This Q&A is part of OPA’s “Three on Three” series where we ask three industry executives the same three questions on a topic to uncover actionable insights… If you want to learn more, keep an eye out on our site for more interviews. Today’s Three on Three interview is with Peter Longo, CEO IDG TechNetwork & CDO IDG Communications on the subject of “Premium Programmatic” advertising.
Q: How would you define premium programmatic as it compares to what we’ve come to know as “programmatic advertising”?
A:Quite honestly, the definition is constantly changing. What we thought was programmatic two years ago, and what we thought it was six months ago, and where it is today are all very different. As advertisers continue to experiment, this definition is going to keep shifting. Ask me in a month what it means.
When we talk about premium programmatic at IDG Communications, part of it has to do with how the inventory is positioned and structured, and part the advertisers we deal with. At IDG TechNetwork, premium programmatic actually competes with our direct-sold inventory. However, while our IDG owned and operated brands such as Computerworld and CIO still have brand-specific reps, for the IDG TechNetwork, we have combined teams so that advertisers can deal with the same rep much of the time.
We position premium programmatic the same way we do all of our sales: What is the audience you are trying to reach, what are the campaign parameters, and how can we best deliver results? The conversation starts the same way we’ve always approached it. We talk about their objectives, who they are trying to reach and what they are trying to achieve.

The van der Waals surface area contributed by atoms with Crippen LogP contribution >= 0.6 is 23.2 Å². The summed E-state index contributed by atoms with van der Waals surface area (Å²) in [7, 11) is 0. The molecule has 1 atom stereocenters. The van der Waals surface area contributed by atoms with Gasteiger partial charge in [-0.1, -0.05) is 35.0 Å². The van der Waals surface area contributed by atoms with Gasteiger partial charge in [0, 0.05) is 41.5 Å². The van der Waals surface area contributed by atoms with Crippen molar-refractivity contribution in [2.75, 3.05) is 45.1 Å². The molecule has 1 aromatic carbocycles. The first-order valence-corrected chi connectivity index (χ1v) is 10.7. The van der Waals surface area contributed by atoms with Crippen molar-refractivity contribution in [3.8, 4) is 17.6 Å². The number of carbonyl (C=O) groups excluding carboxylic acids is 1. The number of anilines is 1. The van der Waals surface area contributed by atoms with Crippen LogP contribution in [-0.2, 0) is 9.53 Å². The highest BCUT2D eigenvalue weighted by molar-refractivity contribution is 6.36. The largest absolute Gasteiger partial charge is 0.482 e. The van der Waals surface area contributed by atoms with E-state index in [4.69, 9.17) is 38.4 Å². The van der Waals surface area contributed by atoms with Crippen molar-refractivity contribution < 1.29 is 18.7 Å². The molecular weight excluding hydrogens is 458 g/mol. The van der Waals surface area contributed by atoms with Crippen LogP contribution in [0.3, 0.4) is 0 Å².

Q: Describe the way in which your organization handles programmatic?
A:Five years ago, we decided to create our TechNetwork, which includes more than 500 publisher sites, as a way to provide scale to our owned and operated business. Three years ago, we decided to go into programmatic because, as a network, we had a lot of programmatic at our disposal and wanted to deal with it effectively.
The way we use premium programmatic gives us the ability to create micro audiences at scale. For example, say an advertiser wants to reach people interested in cloud computing at companies with more than 500 employees. With data and programmatic, you can build a sizeable audience even for something really targeted. Now we’ve got our owned and operated sites and the network inventory combine that with first-party data, and that gives us a demand-side platform so we can buy programmatically, as well increase the size of these audiences.
The data makes a big difference. It allows us to create this micro audience and use creative rotation to deliver the most value. When an impression is served, we factor in what we know about the person behind the impression: Have they visited our sites? Have they read any articles that are part of our product suite? Have they visited our shopping cart? This information lets us figure out where they are in the buying cycle so we can serve the right ad, be that one that is for someone just starting to research or someone ready to make a purchase decision.